From Paige Pancratz

A New Beginning

By Paige Pancratz

A new beginning. What is that really? I started dating an ex lover again this past summer after being apart for 13 years. We had dated in our 20s and I was her first love. It was a brief, strong connection but ultimately I broke her heart badly. Like really badly. We happened to work the same gardening gig this past spring and there was a certain way we could share honestly about what we had learned from our most recent “failed” relationships that made me wonder, “do we have similar values?” And then there was a certain way we always ended up laughing hysterically on our ladders while trimming vines. And then there was that smile at the end of that one day and the way my body responded. And then, of course, she rides a motorcycle and took me for a ride through Garden of the Gods and it was all over. A new beginning? Not yet.

We slept together and I was gratefully reminded that she is the best kisser of all time. Things felt good. We talked a couple days later about how we both just wanted to keep things casual, that the sex is good and that’s all we’re really interested in. Let’s have a fun relationship, we decided. Perfect. I thought briefly about that Sharon Olds poem, Sex Without Love, and then I walked home excited to be connected but not totally connected.

We kept hanging out and in the next few weeks it became apparent that we were “feeling more than we expected.” Let’s talk about our feelings. So, we did. And we agreed we were falling in love. Or there was a possibility of that. Let’s start showing more of ourselves, we decided.

Then, a few months later, we broke up. I was carrying a lot of guilt from the first time we were together 13 years ago. She still carried the hurt from 13 years ago that made it hard for her to trust me. There was a lot of performing going on to prove we were more mature and well-adjusted in the world after 13 years. And then there were all the belief systems we carry around in ourselves that got really loud and defensive when we started to let each other in. We were faced with meeting ourselves where we were and it got scary. This can’t work. I’m not ready. I don’t want to be seen fully. We’re broken. I’ll decide for you that you can’t love all of me. All the stuff. The old stuff.

And then things got interesting. Thank god. Because after years and years of therapy and energy work and yoga teacher training, I was more than a little discouraged to see the same sad trajectory of another “failed” relationship. And, the usual finish/start line to this old trajectory is I arrive at 1.) I believe I’m broken and can’t be loved, and 2.) I search for someone/something new to fill that hole in me that says I’m broken. But strangely, here’s where the new beginning showed up (don’t they always show up at a perceived end?). I recognized the fear and got curious. Am I really broken? Can I really not be loved?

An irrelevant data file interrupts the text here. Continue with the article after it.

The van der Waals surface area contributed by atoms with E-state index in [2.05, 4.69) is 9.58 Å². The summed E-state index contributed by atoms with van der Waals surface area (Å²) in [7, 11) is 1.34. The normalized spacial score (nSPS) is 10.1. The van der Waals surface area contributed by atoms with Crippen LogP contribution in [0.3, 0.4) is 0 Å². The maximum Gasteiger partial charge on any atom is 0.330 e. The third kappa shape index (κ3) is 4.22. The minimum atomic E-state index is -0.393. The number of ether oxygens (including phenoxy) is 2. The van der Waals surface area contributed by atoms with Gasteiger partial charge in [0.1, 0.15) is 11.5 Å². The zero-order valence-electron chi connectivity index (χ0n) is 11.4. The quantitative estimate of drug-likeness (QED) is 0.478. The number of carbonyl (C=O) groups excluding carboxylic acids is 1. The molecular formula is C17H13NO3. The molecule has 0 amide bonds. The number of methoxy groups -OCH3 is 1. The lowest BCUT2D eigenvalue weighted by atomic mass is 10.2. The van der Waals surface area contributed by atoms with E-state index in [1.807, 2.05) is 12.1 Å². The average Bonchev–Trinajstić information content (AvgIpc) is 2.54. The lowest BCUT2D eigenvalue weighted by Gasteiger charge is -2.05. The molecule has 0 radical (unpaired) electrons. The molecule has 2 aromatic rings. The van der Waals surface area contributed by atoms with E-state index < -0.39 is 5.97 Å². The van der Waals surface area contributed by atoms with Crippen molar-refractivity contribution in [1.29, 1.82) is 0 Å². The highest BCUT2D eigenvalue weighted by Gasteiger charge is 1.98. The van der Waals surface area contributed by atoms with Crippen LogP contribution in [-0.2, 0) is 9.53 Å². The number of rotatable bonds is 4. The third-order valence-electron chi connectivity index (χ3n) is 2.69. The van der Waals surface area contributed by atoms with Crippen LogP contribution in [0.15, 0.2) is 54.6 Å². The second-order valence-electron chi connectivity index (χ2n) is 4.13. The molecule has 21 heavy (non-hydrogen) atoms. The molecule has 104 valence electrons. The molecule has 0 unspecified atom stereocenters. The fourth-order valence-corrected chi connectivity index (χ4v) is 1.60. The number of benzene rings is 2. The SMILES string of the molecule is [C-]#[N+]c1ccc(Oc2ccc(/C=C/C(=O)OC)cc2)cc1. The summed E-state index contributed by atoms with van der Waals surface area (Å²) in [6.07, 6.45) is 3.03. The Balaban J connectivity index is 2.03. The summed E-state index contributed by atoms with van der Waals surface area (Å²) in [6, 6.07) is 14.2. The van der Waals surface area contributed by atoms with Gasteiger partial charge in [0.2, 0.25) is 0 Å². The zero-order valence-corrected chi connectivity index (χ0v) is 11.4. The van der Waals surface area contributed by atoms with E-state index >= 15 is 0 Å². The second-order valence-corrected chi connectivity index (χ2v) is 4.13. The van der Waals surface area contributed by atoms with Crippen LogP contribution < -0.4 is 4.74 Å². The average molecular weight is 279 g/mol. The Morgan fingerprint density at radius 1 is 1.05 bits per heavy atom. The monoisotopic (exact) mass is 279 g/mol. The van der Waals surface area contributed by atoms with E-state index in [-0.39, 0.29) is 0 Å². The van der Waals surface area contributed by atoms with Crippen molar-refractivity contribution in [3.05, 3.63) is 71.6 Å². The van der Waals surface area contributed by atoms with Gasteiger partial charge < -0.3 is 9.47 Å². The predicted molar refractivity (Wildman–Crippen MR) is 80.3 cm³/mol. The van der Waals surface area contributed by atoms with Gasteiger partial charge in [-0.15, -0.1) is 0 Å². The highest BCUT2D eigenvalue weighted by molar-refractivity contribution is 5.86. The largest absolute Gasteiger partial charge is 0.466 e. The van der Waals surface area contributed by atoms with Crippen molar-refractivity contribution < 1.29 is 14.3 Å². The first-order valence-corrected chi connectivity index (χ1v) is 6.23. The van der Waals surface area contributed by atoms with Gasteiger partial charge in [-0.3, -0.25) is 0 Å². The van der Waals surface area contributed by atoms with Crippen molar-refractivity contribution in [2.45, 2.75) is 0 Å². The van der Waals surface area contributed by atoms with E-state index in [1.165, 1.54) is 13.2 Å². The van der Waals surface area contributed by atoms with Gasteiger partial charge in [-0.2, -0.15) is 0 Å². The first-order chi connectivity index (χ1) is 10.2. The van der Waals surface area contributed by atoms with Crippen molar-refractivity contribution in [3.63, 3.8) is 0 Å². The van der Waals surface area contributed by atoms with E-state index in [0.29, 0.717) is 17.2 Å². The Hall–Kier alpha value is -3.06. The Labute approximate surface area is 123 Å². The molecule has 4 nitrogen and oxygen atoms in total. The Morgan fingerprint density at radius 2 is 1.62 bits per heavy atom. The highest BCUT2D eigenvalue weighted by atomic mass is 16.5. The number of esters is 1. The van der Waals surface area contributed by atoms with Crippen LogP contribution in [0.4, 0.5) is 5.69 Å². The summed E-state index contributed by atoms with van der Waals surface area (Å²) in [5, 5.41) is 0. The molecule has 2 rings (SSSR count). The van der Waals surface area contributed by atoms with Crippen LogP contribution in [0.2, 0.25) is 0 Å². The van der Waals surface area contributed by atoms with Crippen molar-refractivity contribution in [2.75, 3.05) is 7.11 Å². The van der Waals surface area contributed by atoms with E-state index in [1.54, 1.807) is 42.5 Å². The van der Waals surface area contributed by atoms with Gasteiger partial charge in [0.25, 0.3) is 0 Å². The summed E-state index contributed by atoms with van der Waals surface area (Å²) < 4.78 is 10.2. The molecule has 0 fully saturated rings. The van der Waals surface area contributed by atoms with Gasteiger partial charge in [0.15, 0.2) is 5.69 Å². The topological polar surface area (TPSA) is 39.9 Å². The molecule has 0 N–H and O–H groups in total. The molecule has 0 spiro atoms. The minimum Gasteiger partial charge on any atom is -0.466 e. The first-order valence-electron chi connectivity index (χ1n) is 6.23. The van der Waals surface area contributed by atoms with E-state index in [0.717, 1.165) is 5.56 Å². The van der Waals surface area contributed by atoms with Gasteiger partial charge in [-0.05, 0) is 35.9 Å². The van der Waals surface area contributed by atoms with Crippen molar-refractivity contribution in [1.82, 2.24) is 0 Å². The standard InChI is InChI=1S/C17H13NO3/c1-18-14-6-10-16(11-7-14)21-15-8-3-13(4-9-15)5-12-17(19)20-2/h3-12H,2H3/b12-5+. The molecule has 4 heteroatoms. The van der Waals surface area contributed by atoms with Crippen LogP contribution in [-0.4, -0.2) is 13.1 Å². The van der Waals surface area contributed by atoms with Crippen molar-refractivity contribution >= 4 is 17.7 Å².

They say a miracle is a change in perception. (I say “they” because I can’t remember who actually said that.) And I think that is all a new beginning is, a change in perception. But how does that happen? I think you need to get really curious and be really open to letting go. Letting go of attachments to what things should look like and just show up. As you are. We know this. It seems to be in Facebook quotes a million times a day. All the pop psychology and Ted talks speak to this. So after years of hearing this advice, I tried it. I don’t think this can happen with just anyone. But I think we do know when our gut says, “try it with this one.” And maybe that’s where I’ve arrived. I finally want to be seen. I wondered if we could meet each other in our messy, scary fear of the stories we make up about ourselves that have calcified over time and look like truth. She was brave and agreed to try. Oh, shit, I thought.

And that’s where we are now. We don’t define ourselves as together. I have no idea if that’s what this is about. We only hang out periodically. We decided to shelf the sex for now (this part is difficult, but seems necessary right now). All the scaffolding I had erected to support what I thought a relationship should look like is slowly falling away. It’s weird. We agreed to one rule: she’s not allowed to show up on her motorcycle. And a few simple intentions. Let’s create a safe space to be vulnerable and show up and see what happens. Let’s let go of liking or disliking what we hear and just allow each other to speak from our hearts. Let’s admit to what hurts or feels hard and help each other understand why. We have simple therapy 101 tools like communicating with the phrases “the story I’m making up about this is” and “what I hear you saying is.” The “what the fuck is going to happen?” and “will she love this part of me?” questions aren’t going away, but, damn, they get quiet during the truth telling/seeking/remembering/supporting. And, really, isn’t this all about “do I love this part of me?” and can I do that without the scaffolding of control and reassurance and guarantee of a certain outcome? A new beginning, indeed. Happy new year!

Editor’s note: We asked Paige to share her experiences as they resonated with the Break-Up Blog. We’re so grateful to be a part of her journey.